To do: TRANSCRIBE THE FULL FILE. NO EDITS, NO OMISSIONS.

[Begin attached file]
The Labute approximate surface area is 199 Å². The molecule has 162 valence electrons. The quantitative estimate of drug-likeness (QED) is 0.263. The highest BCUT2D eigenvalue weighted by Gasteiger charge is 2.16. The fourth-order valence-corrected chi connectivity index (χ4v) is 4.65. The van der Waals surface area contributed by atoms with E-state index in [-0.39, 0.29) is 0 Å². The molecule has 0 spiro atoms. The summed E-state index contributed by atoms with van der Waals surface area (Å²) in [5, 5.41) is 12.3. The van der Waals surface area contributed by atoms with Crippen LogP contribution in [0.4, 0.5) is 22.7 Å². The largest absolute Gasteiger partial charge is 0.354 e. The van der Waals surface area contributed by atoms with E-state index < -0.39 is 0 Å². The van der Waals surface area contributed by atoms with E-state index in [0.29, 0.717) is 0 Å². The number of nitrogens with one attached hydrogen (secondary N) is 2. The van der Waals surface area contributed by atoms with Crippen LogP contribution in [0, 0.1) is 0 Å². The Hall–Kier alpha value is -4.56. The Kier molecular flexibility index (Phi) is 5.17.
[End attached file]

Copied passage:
The Labute approximate surface area is 199 Å². The molecule has 162 valence electrons. The quantitative estimate of drug-likeness (QED) is 0.263. The highest BCUT2D eigenvalue weighted by Gasteiger charge is 2.16. The fourth-order valence-corrected chi connectivity index (χ4v) is 4.65. The van der Waals surface area contributed by atoms with E-state index in [-0.39, 0.29) is 0 Å². The molecule has 0 spiro atoms. The summed E-state index contributed by atoms with van der Waals surface area (Å²) in [5, 5.41) is 12.3. The van der Waals surface area contributed by atoms with Crippen LogP contribution in [0.4, 0.5) is 22.7 Å². The largest absolute Gasteiger partial charge is 0.354 e. The van der Waals surface area contributed by atoms with E-state index < -0.39 is 0 Å². The van der Waals surface area contributed by atoms with E-state index in [0.29, 0.717) is 0 Å². The number of nitrogens with one attached hydrogen (secondary N) is 2. The van der Waals surface area contributed by atoms with Crippen LogP contribution in [0, 0.1) is 0 Å². The Hall–Kier alpha value is -4.56. The Kier molecular flexibility index (Phi) is 5.17.